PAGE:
Steer the change
Leadership is critical for agriculture’s place in society
As a farmer, and part of agriculture, you are on a stage much larger than just growing food and fiber—whether you want to be or not. The way that you do business and the future of your communities are part of an evolving society where change sometimes improves your lot, sometimes disrupts it and sometimes pulls it up by the root. Yet change can be managed. It can be steered. The only way to ensure that this evolution isn’t disruptive or damaging to rural life and agriculture is to lead the change.
MFA covers a diverse geography of the Midwest, much of which is contained in the borders of Missouri. In the past half dozen years, this state has been an interesting petri dish for societal views on livestock, regulation, land rights and other decisions that affect rural living. Contention, like this year’s grain crops, has been bountiful. Even among agriculture’s own constituency, there has been dissension that has, on occasion, breached absurdity.
This editorial won’t call for a why-can’t-we-all-get-along solution to differences among farmers. That call is too often a crutch. It is too often a way to kick a can down the road. No, it is better to sharpen minds and to clearly form and communicate a philosophy for agriculture—and then let the best ideas win. We need leadership from the ranks of agriculture to solve our internecine battles. We need agricultural leaders to stand for farming and rural living as the rest of the world increasingly considers our open spaces as part of a foreign society, or worse, a reservation.
The challenge in front of rural and agricultural leadership is that we have been tidily divided into social tribes. It’s a function of time and technology. Mechanization on the farm was followed by migration to urban centers. Repeat that cycle for three generations or so. There are few farmers, and fewer who have time or desire to become leaders among themselves and to the outside world. But it is a critical task.
Watching the contention over Amendment 1, Missouri’s right-to-farm language, our fractured tribes became clear. Passage of the amendment was too close. I had predicted it would go the other way, but regardless of the outcome, I knew one side or the other would celebrate. As the recount was mounted, I waited for that celebration mindful of an old speech from Vaclav Havel, the Czech Republic leader who helped take his people from a totalitarian state to freedom. As he accepted the Open Society Prize in Budapest, 1999, Havel reminded the audience that the Czech national team had recently won the world ice hockey championship. Czech hockey fans had hit the streets in celebration. And watching them, Havel was ill at ease. To explain why to the audience, he asked some penetrating questions:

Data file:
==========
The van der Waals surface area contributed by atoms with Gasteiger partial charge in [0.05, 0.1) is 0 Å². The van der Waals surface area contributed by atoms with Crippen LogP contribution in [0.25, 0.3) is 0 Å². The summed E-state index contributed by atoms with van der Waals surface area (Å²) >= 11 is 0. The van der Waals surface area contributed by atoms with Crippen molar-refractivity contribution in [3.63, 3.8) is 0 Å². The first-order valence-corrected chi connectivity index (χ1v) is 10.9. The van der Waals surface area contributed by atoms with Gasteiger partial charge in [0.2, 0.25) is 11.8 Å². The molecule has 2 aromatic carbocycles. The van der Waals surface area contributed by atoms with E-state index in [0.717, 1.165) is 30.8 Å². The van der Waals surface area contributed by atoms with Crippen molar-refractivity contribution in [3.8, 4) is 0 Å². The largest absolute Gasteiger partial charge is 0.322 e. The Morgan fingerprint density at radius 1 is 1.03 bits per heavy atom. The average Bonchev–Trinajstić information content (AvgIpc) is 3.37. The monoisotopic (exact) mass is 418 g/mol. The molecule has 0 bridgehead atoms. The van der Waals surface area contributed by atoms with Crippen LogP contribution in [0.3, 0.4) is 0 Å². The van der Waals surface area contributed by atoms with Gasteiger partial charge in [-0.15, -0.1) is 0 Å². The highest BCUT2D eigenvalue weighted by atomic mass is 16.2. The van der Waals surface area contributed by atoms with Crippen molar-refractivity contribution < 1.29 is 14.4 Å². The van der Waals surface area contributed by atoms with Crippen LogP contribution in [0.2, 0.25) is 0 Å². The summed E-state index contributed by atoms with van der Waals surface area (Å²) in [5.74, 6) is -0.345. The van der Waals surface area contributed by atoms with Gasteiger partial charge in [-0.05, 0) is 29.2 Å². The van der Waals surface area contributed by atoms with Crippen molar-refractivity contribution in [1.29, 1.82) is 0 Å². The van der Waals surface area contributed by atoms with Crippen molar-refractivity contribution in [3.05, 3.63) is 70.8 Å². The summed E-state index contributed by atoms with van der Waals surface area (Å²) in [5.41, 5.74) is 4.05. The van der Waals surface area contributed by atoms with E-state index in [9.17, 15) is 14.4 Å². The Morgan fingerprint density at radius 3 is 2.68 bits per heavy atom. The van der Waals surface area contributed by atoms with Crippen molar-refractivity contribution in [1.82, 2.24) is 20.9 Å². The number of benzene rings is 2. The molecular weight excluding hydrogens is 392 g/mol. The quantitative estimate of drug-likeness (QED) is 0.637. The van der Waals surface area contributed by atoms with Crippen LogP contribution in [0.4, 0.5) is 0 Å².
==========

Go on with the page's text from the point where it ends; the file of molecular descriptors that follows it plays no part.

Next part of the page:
“Aren’t such massive celebrations simply an expression of an unwillingness to take personal responsibility for the world, and of a need to dissolve instead in the collectivity of a pack with its collective pride and collective irresponsibility? Isn’t this merely an outburst of a darkly archetypal love of our own tribe, which appears to us to be the best of all simply because this is the tribe we belong to, without having to do anything for this affiliation? Where is the line between civic solidarity and tribal passion? Where is the limit beyond which spontaneous rejoicing in a remarkable success of our fellow citizens and a thoroughly respectable experience of a sporting activity turn into a theft of somebody else’s performance by a crowd lacking ideas of their own and shrinking from personal responsibility?”
Read that mindfully and consider your own tribe. What responsibility do you have to agriculture? Do you earn your affiliation. Farming, family farming, all of farming needs leadership. Of course, many of you already give as much as you can to your community in leadership and time. We should encourage it among others. No role is too small. Grass roots steer society.
To that end, on page 14 of this issue, Nancy Jorgensen covers a few programs that strive to promote rural and agricultural leadership.
Havel came from a darker time and place, but evolutions do sometimes spin the wrong way. In parting, here is one more question from his speech.
“How can we recognize when people are still freely sorting and absorbing all that makes up their world, and when they begin to resign their freedom to simply go along with their dark passions and prejudices; to follow simplifying, but impressive, ideological paradigms; to dully yield to the seductive lures of demagogues and populists?”
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